We've known for several weeks that Republicans in multiple states created forged election materials, pretending to be "duly elected and qualified electors," and sent the documents to, among others, the U.S. Senate and the U.S. Archivist, as if the fake materials were legitimate. Among the unanswered questions, however, is what kind of scrutiny the scheme might receive.
The answer to that question is starting to come into sharper focus.
Politico reported this week, for example, that the National Archives has its own investigatory team, which is scrutinizing at least part of the effort to submit forged materials to the institution. Soon after, Deputy Attorney General Lisa Monaco confirmed that the Justice Department is "looking at" the matter, which is part of an "ongoing" investigation. State attorneys general have also taken a keen interest in the burgeoning scandal.
And then, of course, there's the Jan. 6 committee. NBC News reported this afternoon:
The House committee investigating the Jan. 6 riot at the U.S. Capitol has issued subpoenas to 14 of the so-called "alternate electors" who'd falsely claimed that then-President Donald Trump had won the election in their states, seeking to find out who was behind "the scheme." The panel subpoenaed the people listed as chairperson and secretary for the bogus slates of electors from Arizona, Georgia, Michigan, New Mexico, Nevada, Pennsylvania and Wisconsin to find out more information about the plan to overturn the election results.
In a written statement, Rep. Bennie Thompson, the bipartisan panel's Democratic chairman, said, "The Select Committee is seeking information about attempts in multiple states to overturn the results of the 2020 election, including the planning and coordination of efforts to send false slates of electors to the National Archives. We believe the individuals we have subpoenaed today have information about how these so-called alternate electors met and who was behind that scheme.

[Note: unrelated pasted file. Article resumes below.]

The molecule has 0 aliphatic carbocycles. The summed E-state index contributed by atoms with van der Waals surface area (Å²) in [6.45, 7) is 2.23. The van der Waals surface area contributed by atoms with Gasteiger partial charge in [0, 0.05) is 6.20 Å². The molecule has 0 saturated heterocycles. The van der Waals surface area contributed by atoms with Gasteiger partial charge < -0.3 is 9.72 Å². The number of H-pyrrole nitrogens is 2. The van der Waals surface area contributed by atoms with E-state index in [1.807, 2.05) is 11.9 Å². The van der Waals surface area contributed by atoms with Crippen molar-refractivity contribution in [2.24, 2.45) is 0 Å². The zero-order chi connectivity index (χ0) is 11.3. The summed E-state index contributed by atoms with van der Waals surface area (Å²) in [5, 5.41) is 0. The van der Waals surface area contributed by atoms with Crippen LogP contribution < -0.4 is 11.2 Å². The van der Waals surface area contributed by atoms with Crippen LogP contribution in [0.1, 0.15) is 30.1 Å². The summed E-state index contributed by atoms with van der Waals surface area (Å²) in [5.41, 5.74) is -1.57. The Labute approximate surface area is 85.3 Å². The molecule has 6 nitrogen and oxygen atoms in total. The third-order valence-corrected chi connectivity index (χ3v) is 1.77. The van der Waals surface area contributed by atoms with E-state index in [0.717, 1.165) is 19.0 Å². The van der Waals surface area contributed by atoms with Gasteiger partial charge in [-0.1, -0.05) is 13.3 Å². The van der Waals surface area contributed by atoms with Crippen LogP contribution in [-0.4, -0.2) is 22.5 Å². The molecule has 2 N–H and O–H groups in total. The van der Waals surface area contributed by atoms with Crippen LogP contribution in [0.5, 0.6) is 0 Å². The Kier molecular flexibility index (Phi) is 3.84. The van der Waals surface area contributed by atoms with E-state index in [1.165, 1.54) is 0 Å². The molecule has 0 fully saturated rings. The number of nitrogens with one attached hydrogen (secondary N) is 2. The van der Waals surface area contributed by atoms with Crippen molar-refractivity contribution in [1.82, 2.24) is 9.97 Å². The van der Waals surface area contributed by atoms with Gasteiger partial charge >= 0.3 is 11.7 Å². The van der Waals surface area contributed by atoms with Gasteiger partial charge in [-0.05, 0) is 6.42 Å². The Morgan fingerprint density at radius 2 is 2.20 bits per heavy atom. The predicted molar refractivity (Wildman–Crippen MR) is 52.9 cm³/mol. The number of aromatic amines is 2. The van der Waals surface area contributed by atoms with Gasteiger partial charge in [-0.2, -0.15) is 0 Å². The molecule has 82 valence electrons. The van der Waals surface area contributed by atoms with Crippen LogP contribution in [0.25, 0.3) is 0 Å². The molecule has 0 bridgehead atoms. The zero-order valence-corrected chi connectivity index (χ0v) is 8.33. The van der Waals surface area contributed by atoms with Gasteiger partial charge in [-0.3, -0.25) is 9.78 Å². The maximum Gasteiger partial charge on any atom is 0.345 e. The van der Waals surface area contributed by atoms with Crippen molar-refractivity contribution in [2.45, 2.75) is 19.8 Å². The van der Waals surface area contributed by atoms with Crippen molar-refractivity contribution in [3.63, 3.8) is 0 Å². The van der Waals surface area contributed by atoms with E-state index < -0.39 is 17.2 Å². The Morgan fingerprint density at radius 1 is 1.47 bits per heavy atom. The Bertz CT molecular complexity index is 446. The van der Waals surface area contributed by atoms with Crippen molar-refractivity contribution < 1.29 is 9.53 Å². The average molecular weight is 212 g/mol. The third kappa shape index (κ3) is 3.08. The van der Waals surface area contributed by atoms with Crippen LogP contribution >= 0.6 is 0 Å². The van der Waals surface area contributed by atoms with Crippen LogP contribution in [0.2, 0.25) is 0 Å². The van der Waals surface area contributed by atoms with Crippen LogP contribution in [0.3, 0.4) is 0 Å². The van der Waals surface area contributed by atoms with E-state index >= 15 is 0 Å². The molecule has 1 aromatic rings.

"We encourage them to cooperate with the Select Committee's investigation to get answers about January 6th for the American people and help ensure nothing like that day ever happens again."
Note, the recipients of these new subpoenas are the fake electors themselves, not the operatives who organized the plot or provided these Republicans with the templates to be filled out as part of the scheme.
That said, it's not difficult to imagine the next round of subpoenas targeting the ringleaders, especially if/when the fake electors cooperate with investigators and shed light on who instructed them.
On a related note, the Atlanta Journal-Constitution published a related report yesterday, adding, "The Georgians who joined a false slate of GOP electors to aid Donald Trump's campaign to overturn the 2020 presidential election could face criminal charges, legal experts say, as federal officials launch a new inquiry into efforts to undermine the vote and local prosecutors ramp up their investigation."
Watch this space.